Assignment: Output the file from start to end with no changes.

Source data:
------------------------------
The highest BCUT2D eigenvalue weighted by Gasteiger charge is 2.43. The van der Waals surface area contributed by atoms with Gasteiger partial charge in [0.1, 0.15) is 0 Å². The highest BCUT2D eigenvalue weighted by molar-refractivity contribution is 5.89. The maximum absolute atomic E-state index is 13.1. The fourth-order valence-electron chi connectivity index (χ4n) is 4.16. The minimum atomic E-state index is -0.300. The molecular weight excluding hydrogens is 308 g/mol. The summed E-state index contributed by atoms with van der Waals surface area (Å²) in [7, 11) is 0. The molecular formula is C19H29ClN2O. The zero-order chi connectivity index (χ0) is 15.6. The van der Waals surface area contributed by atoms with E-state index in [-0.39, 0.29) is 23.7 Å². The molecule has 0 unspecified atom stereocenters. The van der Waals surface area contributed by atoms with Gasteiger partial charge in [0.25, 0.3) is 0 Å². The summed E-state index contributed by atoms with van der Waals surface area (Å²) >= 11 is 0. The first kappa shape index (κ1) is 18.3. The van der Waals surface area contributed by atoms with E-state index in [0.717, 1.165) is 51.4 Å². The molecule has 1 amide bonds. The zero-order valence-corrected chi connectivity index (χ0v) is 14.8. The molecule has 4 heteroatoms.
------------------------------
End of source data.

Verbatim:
The highest BCUT2D eigenvalue weighted by Gasteiger charge is 2.43. The van der Waals surface area contributed by atoms with Gasteiger partial charge in [0.1, 0.15) is 0 Å². The highest BCUT2D eigenvalue weighted by molar-refractivity contribution is 5.89. The maximum absolute atomic E-state index is 13.1. The fourth-order valence-electron chi connectivity index (χ4n) is 4.16. The minimum atomic E-state index is -0.300. The molecular weight excluding hydrogens is 308 g/mol. The summed E-state index contributed by atoms with van der Waals surface area (Å²) in [7, 11) is 0. The molecular formula is C19H29ClN2O. The zero-order chi connectivity index (χ0) is 15.6. The van der Waals surface area contributed by atoms with E-state index in [-0.39, 0.29) is 23.7 Å². The molecule has 0 unspecified atom stereocenters. The van der Waals surface area contributed by atoms with Gasteiger partial charge in [0.25, 0.3) is 0 Å². The summed E-state index contributed by atoms with van der Waals surface area (Å²) >= 11 is 0. The first kappa shape index (κ1) is 18.3. The van der Waals surface area contributed by atoms with E-state index in [0.717, 1.165) is 51.4 Å². The molecule has 1 amide bonds. The zero-order valence-corrected chi connectivity index (χ0v) is 14.8. The molecule has 4 heteroatoms.